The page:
A tip-over angle of approximately 25 degrees is obtained in one embodiment utilizing a base plate 12 weighing one pound, casters 14, 16 and 18 spaced 4.75 inches from each other, and rollers 50 each 1-1/8 inches in diameter. The dimension 52 from top of the base plate 12 to the bottom of the three rollers is 2 inches. Dimension 54 from attachment point of the stem 20 and the base plate 12 to the bottom of the three rollers is one inch. The stem 20 is aluminum bar stock and has a diameter of 0.75 inches and a length 56 of 4.75 inches exclusive of the threaded upper end 22 and the threaded lower end 24. The handle 30, also of aluminum, has a longitudinal dimension of 4 inches and a diameter of 1.75 inches. With the above described skate 10 the tipping angle obtained is 24.78° according to the following formula: ##EQU1## where W1 = weight of handle 30 in pounds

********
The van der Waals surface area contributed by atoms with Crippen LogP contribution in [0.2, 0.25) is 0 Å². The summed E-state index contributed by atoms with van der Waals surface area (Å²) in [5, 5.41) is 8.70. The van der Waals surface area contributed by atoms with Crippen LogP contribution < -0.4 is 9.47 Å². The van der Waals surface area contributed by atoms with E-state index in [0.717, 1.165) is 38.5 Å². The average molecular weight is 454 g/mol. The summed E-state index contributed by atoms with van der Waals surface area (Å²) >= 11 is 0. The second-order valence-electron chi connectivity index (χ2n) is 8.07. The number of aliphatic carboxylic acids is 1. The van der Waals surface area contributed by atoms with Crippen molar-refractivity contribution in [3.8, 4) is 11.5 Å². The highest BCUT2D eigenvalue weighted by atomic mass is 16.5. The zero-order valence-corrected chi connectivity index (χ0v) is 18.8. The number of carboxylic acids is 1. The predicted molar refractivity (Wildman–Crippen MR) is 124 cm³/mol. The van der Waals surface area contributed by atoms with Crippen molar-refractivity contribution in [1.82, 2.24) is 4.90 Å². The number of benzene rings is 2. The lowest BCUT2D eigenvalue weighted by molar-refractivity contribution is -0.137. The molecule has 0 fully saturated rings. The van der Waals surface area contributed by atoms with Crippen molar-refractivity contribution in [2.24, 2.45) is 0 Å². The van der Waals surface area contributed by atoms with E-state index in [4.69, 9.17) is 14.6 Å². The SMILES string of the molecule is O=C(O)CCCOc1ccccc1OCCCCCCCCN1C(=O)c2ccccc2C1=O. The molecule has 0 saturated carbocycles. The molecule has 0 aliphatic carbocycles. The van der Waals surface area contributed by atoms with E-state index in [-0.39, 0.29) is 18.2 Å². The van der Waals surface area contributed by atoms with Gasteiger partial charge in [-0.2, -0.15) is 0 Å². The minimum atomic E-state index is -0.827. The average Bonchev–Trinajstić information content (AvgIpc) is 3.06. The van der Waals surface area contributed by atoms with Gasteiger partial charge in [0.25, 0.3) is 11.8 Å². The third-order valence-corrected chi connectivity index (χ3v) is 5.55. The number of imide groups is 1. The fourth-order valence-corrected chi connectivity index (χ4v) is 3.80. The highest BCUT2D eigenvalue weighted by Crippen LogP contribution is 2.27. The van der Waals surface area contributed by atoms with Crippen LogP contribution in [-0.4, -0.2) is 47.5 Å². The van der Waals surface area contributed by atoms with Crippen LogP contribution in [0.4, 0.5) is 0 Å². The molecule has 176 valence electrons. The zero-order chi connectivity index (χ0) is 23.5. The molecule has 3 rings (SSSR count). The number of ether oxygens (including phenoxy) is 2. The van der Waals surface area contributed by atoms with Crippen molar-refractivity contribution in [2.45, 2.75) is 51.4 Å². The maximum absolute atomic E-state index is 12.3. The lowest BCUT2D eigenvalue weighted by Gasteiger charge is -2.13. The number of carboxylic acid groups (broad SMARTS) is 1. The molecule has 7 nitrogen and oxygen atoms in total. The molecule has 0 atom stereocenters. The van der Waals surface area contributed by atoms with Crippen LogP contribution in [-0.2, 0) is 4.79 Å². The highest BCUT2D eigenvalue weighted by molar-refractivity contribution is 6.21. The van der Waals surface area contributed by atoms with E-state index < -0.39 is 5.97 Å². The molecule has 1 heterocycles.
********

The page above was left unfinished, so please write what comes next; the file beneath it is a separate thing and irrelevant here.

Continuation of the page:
W2 = weight of 2 inch thick toroidally shaped weight 36
d = length 56 of stem 20 in inches with stem formed of 0.75 inch aluminum bar stock
Base plate weight = 1 pound
It will be appreciated from the above formula that as d is increased, the tip-over angle will decrease. Thus an appropriate toroidally shaped weight 36 must be added with a value determined according to the above formula to maintain the tipping angle at approximately 25 degrees.
The embodiment of the invention disclosed herein exemplifies the invention and is currently considered to be the best embodiment. However, it will be recognized that the embodiment of the versatile arm skate discosed may be constructed in various forms different from that shown and described. Accordingly, the specific structural details disclosed are representative and provide a basis for the claims which define the scope of the present invention.